Wednesday, February 27, 2008

One more catch

(This post might only be interesting to people with fairly good Lua proficiency). Some time ago, I wrote a post about designing a try...catch extension. The point was to show that even seemingly simple extensions require care to many corner cases, if one wants them to work reliably; and the implied consequence was that lower level approaches to meta-programming, akin to source preprocessing, are not suitable to write robust language features. I unwillingly demonstrated this by leaving an corner case unattended. The extension wraps portions of code that might fail into a "pcall(function()...end)"; this breaks return statements: they would return from the newly created function, not from the surrounding user's function as he would expect. Replacing return statements with something suitable was one of the extension's tasks (and one that would be hard to achieve with a code preprocessor). However, I forgot that "...", the extra arguments of a function call, can't be passed across function boundaries either. If they're used in a pcall+function wrapper, they have to be stored in a temporary table and unpacked when used. Here's the piece of code that has shown the issue:
-{ extension 'withdo' }

function run (fmt, ...)
   with h = io.popen(string.format(fmt, ...), 'r') do
      return h:read '*a'
   end
end
It uses "with...do...end", which limits the lifetime of a resource (here a file handle) to a lexical scope: the "h" declared in "with h = ... do ... end" will be closed once "end" is reached, even if returns and/or errors happen in the block; of course, it is implemented using the try/catch extension, and expands to:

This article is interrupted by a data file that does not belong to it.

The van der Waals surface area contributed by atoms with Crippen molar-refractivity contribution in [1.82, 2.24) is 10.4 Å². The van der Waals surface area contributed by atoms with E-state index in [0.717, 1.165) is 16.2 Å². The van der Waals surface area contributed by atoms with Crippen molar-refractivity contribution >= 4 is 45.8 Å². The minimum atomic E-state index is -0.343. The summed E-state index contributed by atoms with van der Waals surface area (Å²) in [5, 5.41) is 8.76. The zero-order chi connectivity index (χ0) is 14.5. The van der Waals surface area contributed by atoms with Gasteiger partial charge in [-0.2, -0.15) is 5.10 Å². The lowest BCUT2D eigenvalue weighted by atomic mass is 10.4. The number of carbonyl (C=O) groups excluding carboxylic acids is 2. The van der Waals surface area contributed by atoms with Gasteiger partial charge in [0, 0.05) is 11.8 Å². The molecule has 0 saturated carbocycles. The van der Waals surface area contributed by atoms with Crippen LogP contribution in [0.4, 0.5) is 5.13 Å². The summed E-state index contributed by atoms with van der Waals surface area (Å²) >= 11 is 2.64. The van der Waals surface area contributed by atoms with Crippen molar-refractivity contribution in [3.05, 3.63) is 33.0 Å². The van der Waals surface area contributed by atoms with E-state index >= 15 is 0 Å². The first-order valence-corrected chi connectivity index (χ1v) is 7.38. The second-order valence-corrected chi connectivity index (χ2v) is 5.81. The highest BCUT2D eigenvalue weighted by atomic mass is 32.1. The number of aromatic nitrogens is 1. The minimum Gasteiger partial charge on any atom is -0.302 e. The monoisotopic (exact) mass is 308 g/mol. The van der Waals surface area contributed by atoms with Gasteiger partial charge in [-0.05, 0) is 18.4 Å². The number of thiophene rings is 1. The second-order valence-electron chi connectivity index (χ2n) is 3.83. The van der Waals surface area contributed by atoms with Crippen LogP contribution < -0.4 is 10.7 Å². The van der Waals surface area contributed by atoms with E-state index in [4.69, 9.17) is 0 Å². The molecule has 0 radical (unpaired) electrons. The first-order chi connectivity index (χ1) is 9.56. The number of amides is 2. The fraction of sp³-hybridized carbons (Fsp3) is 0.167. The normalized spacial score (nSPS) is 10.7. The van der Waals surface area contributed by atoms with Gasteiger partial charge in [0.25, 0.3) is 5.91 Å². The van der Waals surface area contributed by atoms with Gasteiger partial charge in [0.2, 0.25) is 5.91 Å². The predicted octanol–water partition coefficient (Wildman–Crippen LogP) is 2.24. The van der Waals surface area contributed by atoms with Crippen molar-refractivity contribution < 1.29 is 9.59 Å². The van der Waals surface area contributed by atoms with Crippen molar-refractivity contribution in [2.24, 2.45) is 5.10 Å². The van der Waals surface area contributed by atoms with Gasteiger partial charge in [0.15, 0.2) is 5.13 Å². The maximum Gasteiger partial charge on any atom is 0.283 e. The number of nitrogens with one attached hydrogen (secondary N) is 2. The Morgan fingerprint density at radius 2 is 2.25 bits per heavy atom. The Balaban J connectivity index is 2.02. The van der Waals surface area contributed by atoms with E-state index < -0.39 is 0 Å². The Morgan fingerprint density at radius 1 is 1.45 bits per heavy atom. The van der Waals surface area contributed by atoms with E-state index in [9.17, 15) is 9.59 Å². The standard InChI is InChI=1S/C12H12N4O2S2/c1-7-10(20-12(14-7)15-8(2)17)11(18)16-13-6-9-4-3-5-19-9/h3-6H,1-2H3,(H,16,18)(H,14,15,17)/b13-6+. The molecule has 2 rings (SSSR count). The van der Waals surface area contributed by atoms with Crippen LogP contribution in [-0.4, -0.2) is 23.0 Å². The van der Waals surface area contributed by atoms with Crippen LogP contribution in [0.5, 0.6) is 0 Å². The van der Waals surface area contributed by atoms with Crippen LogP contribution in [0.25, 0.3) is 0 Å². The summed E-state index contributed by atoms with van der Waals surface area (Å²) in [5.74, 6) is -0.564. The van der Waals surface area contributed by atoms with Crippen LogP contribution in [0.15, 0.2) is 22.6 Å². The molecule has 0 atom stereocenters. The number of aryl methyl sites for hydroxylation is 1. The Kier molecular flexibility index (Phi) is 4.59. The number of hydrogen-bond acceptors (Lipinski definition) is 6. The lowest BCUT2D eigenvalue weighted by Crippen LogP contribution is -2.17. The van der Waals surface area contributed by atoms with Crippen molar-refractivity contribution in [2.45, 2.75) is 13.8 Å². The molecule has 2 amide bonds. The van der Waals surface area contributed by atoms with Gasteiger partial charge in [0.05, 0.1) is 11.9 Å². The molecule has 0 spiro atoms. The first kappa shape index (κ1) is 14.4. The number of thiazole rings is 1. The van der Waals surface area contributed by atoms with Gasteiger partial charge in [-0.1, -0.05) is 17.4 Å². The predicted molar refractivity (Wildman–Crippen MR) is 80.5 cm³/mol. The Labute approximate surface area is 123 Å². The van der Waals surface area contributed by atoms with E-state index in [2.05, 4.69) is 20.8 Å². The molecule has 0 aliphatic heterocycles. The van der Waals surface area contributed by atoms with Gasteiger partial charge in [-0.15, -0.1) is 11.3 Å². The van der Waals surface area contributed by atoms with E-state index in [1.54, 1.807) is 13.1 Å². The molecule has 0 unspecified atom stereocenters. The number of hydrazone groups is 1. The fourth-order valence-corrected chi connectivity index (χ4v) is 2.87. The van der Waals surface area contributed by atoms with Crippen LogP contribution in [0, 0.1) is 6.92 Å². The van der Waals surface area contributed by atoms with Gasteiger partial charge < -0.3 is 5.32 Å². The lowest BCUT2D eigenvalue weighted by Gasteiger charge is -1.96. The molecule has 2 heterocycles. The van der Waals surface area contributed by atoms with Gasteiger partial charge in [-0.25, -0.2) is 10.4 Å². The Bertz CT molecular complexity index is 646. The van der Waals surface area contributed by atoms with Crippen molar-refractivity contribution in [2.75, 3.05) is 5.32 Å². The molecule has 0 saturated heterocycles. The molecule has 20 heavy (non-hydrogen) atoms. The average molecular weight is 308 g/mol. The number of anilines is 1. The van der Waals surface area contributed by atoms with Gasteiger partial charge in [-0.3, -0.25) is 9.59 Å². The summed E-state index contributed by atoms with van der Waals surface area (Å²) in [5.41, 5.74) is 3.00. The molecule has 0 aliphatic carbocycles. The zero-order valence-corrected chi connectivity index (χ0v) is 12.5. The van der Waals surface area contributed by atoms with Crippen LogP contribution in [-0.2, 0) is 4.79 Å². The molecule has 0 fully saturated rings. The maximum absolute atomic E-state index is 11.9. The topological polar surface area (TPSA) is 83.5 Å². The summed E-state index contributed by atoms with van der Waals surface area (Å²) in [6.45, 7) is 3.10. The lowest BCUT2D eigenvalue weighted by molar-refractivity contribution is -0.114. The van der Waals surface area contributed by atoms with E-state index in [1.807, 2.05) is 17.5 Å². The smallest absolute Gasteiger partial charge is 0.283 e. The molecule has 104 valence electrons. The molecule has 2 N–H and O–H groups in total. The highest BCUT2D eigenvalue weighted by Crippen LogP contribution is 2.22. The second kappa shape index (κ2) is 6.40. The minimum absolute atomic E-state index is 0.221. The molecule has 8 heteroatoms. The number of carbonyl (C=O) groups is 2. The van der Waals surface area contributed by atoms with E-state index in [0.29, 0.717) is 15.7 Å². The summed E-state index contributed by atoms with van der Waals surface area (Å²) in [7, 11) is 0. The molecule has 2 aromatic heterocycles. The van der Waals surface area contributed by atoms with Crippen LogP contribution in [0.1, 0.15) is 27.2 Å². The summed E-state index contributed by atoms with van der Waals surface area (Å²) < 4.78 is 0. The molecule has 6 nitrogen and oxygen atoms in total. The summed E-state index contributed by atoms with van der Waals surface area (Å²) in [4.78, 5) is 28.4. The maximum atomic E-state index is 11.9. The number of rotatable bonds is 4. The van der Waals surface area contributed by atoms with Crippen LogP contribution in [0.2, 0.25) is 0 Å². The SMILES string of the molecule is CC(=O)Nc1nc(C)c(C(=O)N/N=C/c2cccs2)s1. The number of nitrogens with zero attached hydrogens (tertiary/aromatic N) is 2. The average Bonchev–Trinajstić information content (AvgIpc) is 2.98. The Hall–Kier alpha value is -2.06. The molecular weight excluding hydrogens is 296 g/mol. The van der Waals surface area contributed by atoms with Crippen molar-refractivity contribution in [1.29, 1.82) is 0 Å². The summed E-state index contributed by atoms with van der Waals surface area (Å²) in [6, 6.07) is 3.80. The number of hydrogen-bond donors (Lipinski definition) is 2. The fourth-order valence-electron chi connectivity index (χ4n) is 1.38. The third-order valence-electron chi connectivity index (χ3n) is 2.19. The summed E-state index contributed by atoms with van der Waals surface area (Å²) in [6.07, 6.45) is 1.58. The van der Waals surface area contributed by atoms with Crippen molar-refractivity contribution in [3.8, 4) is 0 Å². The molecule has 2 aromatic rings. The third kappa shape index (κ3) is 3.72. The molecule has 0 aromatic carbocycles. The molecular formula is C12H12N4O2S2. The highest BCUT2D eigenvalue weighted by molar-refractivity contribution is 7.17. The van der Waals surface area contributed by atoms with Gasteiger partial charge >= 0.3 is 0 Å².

function run (fmt, ...)
   do
      local h
      try 
         h = io.popen(string.format(fmt, ...), 'r') do
         return h:read '*a'
      finally
         h:close()
      end
   end
end
This in turns is equivalent to the following plain Lua code:
function run (fmt, ...)
   do
      local h
      local args = {...}
      local caught_return
      local user_success, user_error = pcall( function()
         h = io.popen(string.format(fmt, unpack(args)), 'r')
         caught_return =  { h:read '*a' }
      end)
      h:close()
      if user_success then
         if caught_return then return unpack(caught_return) end
      else
         error (user_error)
      end
   end
end
The (repeated) moral of the story is: language extensions are even harder than regular code to make reusable. If your language encourages writing quick and dirty macros, it will have a hard time growing extensive libraries. And if your meta-programming framework hasn't got a deep understanding of the code it manipulates, it's simply pointless.

1 comment:

barb michelen said...
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